Print vendor, Kyocera Document Solutions, has marked another record year of sales and growth in the Australian market.
Globally, the Japanese-based company achieved 7.5 per cent increase in net sales to $US13.6 billion, in its financial year ending March 31.
According to its local managing director, David Finn, the company has been averaging 9.5 per cent growth, per year during the past four years in Australia.
“That’s just organic growth, purely through the channel,” Finn said.
Most of the growth is stemming from its distributors, which include Ingram Micro, Dynamic Supplies, Alloys, XiT and BMS.
“We have regular meetings with our distributors and dealers, getting constant feedback, which is helping to shape a lot of our strategies,” he said. “All feedback is good, but it’s what you do with it that’s the trick.
“The key thing is about being open, honest, trustworthy and transparent. Everyone talks about it, but whether they deliver on it is a different thing. I like to think we deliver better than most companies because we do have regular meetings, offer transparency, and we do react well to feedback.”
Finn is aiming to achieve another 7 to 10 per cent growth for the vendor this year, which would mean it has doubled its business during a five-year period. He highlighted the fact software sales were currently representing 20 per cent of its Australian business.
“We need to align our business with where the market is going and the people that know where it’s going are the people that are intimately involved with it,” he said. “We’ve got our objectives and we’ve got to work on how to achieve them through the channel. You can’t always give what everybody wants, but you can get close with a bit of compromise.”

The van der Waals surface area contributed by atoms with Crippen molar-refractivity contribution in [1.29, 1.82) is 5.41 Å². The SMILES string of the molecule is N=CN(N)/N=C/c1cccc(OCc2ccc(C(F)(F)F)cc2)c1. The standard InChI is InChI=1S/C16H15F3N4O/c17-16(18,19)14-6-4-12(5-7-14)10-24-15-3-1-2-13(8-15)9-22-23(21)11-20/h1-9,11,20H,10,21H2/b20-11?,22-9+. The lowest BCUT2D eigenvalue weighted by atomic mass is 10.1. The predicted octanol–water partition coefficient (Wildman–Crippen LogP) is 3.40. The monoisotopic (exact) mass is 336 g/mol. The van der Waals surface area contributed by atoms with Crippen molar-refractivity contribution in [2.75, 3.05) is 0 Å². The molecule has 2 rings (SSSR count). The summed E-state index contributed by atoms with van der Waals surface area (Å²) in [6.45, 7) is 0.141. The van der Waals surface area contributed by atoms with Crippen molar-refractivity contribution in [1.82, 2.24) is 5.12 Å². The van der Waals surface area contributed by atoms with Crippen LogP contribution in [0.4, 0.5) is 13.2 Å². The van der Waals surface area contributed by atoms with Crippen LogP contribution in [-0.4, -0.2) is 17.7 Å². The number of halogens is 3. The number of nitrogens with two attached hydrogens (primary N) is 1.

Kyocera currently has about 500 resellers under its KyoStar partner program. Finn said he would like to boost that figure to 1000 within the next year.
The vendor is currently in the process of putting new strategies in place on how to align its business and embracing online retailers.
“Online retailers are here to stay and rather than fight it, you’ve got to embrace it. They’re really good at selling single function printers to people who know what they want and can provide the delivery service to their door,” he said. “But we’re not going to alienate our traditional dealers.”
Finn said online retailers will continue to get stronger, while resellers that just stick to simply moving boxes may possibly have a limited future, unless they offer more services to their customers.
“Small resellers have either got to move into e-tailing or focus on solutions and there are good ones particularly in the print space, where you can make money. But they’ve got to start bundling with security, mobility and services,” he said. “We’re going back to the days of relationship selling and that’s the only way to compete.”
Last year, Kyocera changed its name to reflect on its evolution towards supporting hardware, software and services as an integrated package.